Jan 13, 2018, 11:50 AM ET

Iran's new drug law may spare thousands from execution


Playing with his friends in a dusty alley of a remote village somewhere in the central province of Isfahan, Iran, 6-year-old Reza finally had a sparkle in his eyes after years of anguish.

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This morning, Reza was told that his mother, Mansoureh, who has been in prison on drug crimes for six years and was sentenced to death, might will not be executed after all thanks to a change in a drug law that has softened the punishment for some offenders.

Mansoureh and Reza's father, Majid, were arrested and imprisoned after they were caught carrying 8 kilograms (nearly 18 pounds) of drugs. The change in the law is too late to save Majid -- who was executed 14 months ago -- but may save Mansoureh.

PHOTO: Two Iranian custom officers hold their drug-sniffing dogs at Irans Dogharoun customs house on border with Afghanistan, near Taibad in eastern Iran, June 1, 2014.Vahid Salemi/AP, FILE
Two Iranian custom officers hold their drug-sniffing dogs at Iran's Dogharoun custom's house on border with Afghanistan, near Taibad in eastern Iran, June 1, 2014.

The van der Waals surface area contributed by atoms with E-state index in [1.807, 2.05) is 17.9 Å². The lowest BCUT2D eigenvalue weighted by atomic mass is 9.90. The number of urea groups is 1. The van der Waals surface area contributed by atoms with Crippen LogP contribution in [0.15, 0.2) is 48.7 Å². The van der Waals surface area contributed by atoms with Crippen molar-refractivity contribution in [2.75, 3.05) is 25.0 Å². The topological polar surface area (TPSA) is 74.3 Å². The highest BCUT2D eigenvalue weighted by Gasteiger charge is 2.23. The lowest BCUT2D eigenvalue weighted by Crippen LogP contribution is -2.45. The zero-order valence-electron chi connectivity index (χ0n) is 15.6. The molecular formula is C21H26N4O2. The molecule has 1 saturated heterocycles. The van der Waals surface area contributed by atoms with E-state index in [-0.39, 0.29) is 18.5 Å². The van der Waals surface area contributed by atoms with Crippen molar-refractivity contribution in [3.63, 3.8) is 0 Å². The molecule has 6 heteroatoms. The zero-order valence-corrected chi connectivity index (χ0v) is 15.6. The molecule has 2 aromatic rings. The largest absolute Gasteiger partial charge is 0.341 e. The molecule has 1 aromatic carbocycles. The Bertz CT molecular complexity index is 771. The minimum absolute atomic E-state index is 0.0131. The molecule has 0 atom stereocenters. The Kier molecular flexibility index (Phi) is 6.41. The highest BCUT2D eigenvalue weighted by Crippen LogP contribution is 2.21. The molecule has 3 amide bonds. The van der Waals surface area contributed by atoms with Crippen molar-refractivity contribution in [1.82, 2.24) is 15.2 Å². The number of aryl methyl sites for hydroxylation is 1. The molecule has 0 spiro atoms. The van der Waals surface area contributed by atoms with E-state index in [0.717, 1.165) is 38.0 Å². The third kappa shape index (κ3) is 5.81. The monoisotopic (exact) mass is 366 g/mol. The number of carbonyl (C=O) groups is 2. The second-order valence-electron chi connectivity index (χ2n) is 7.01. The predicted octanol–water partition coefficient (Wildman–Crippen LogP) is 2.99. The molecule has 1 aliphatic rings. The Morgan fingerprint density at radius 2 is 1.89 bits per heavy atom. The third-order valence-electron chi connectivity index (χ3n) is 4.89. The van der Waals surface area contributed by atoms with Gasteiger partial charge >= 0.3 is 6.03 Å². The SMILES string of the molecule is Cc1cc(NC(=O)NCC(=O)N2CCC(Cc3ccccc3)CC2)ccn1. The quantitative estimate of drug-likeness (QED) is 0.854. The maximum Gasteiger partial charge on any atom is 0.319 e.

“It keeps one of his parents for him,” Zahra, Reza’s grandmother who's been raising him, told ABC News. The death sentence for some drug-related crimes was abolished and replaced with life imprisonment or fines last fall. According to the former law, possessing 30 grams (1 ounce) of heroin or 5 kilograms (11 pounds) of opium could send offenders to the gallows.

The new law raised the threshold for capital punishment to possessing more than 50 kilograms (110 pounds) of opium, 2 kilograms (4 pounds) of heroin or 3 kilograms (7 pounds) of meth. On Tuesday, it was announced that those awaiting execution have the right to have their cases reviewed given the new law, offering hope to thousands on death row.

PHOTO: Confiscated opium is seen on display during a ceremony concluding anti-narcotics manoeuvres in Zahedan, 1,003 miles southeast of Tehran, May 20, 2009.Caren Firouz/Reuters, FILE